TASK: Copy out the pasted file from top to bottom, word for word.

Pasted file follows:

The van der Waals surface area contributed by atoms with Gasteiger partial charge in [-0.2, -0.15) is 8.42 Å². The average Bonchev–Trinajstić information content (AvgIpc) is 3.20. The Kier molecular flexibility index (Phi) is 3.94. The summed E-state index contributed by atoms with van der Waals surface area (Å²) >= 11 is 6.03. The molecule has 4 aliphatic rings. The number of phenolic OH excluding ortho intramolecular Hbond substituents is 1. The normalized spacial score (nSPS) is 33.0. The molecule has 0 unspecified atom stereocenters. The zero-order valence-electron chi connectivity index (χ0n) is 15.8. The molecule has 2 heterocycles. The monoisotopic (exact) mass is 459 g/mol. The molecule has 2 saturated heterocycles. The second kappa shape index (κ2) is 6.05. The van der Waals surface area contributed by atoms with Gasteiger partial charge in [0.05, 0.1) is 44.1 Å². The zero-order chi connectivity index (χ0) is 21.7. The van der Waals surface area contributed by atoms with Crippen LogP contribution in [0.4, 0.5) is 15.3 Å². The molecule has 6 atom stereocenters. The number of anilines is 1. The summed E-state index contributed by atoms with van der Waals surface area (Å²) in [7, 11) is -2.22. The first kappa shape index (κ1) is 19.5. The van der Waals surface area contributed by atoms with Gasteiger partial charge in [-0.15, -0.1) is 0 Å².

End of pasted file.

The van der Waals surface area contributed by atoms with Gasteiger partial charge in [-0.2, -0.15) is 8.42 Å². The average Bonchev–Trinajstić information content (AvgIpc) is 3.20. The Kier molecular flexibility index (Phi) is 3.94. The summed E-state index contributed by atoms with van der Waals surface area (Å²) >= 11 is 6.03. The molecule has 4 aliphatic rings. The number of phenolic OH excluding ortho intramolecular Hbond substituents is 1. The normalized spacial score (nSPS) is 33.0. The molecule has 0 unspecified atom stereocenters. The zero-order valence-electron chi connectivity index (χ0n) is 15.8. The molecule has 2 heterocycles. The monoisotopic (exact) mass is 459 g/mol. The molecule has 2 saturated heterocycles. The second kappa shape index (κ2) is 6.05. The van der Waals surface area contributed by atoms with Gasteiger partial charge in [0.05, 0.1) is 44.1 Å². The zero-order chi connectivity index (χ0) is 21.7. The van der Waals surface area contributed by atoms with Crippen LogP contribution in [0.4, 0.5) is 15.3 Å². The molecule has 6 atom stereocenters. The number of anilines is 1. The summed E-state index contributed by atoms with van der Waals surface area (Å²) in [7, 11) is -2.22. The first kappa shape index (κ1) is 19.5. The van der Waals surface area contributed by atoms with Gasteiger partial charge in [-0.15, -0.1) is 0 Å².